The relationship with “customers”

Just read another article which objectifies people as walking bundles of money on LinkedIn.  Once again , the premise is that the customer has a want/desire/need and that they can use technology to get what they want, when they want it, how they want it.  The article is titled something like, “”The Customer As A God?..”

They don’t talk about the customer as a person with a need/want/desire, but as a transaction ready, technology enabled purchase point.  To me, this misses the bigger picture.

As a business, of course I want to make money.  It’s the reason  I got into business, isn’t it?  However, Starting my own business was more than just about money.  It was about doing something  I wanted to do.  Doing something I believe in and “making a difference”, whatever that may be.

I don’t just see other people as “customers” though.  These are people who need help.  They are wanting a service or a product to get something taken care of in their personal life or at work.   I happen to offer that product or service and so often,  I get to be the one to help.

Does help come for free? Not usually.  Am I trying to get rich, one person at a time?  Not really.  It’s still all based on trade.  Instead of trading eggs for vegetables, or whatever, we trade money for products and services.  To me, trade means there is more than just a transaction.   I like getting a fair deal, more than that though,  I want to be sure the person I am helping is getting what they need to solve the problem at hand.  That’s why they came to me in the first place.  Not just to give me money, but to solve a problem.   I am here to help solve problems, the money is just one part of the whole relationship.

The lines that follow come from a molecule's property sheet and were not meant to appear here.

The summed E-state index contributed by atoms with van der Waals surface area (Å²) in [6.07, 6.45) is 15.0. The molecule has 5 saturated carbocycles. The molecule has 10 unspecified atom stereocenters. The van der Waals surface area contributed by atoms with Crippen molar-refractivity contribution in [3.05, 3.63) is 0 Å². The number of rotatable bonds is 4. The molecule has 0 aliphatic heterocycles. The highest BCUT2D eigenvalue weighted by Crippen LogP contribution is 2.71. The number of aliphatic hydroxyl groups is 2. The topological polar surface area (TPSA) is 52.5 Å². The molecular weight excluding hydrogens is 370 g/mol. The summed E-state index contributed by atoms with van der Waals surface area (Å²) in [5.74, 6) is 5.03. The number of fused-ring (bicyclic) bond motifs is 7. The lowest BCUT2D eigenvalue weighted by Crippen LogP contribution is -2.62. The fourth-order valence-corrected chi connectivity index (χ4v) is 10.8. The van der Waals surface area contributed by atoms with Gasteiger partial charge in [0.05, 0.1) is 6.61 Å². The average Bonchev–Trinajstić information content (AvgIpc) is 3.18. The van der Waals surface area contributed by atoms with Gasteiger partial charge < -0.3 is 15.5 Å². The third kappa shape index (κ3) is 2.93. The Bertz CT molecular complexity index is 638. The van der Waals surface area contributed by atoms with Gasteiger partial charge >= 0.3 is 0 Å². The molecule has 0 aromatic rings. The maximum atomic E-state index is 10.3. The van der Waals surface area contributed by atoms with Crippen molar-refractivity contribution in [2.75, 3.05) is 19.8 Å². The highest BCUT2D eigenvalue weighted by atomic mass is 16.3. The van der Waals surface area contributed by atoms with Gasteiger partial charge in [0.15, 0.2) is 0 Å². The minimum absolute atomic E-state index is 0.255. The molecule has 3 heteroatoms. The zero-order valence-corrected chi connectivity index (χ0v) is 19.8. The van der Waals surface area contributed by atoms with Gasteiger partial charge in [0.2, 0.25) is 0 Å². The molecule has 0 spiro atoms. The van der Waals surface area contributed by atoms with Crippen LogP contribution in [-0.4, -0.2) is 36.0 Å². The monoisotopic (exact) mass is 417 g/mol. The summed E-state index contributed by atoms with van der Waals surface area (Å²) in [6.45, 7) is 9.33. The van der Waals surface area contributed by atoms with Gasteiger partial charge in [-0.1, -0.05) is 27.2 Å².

It is a relationship too.  Not just a one time deal.  By being able to help the person be successful in solving the problem at hand,  I want to let them know they can come to me in the future with similar problems and feel comfortable in knowing they will get a fair deal and a real solution.

So,  I don’t believe in objectifying people as “customers”, because  I don’t want to fall into that mind trap of thinking of people as walking bundles of money.

It’s disrespectful to the people who come to me and it’s disrespectful to my own business.

BTW,  I don’t believe “the customer is always right” either.  They aren’t always right and it is yet another trap in which to objectify people as transaction opportunities.

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  1. Pingback: Doc Searls Weblog · Oh god, part N

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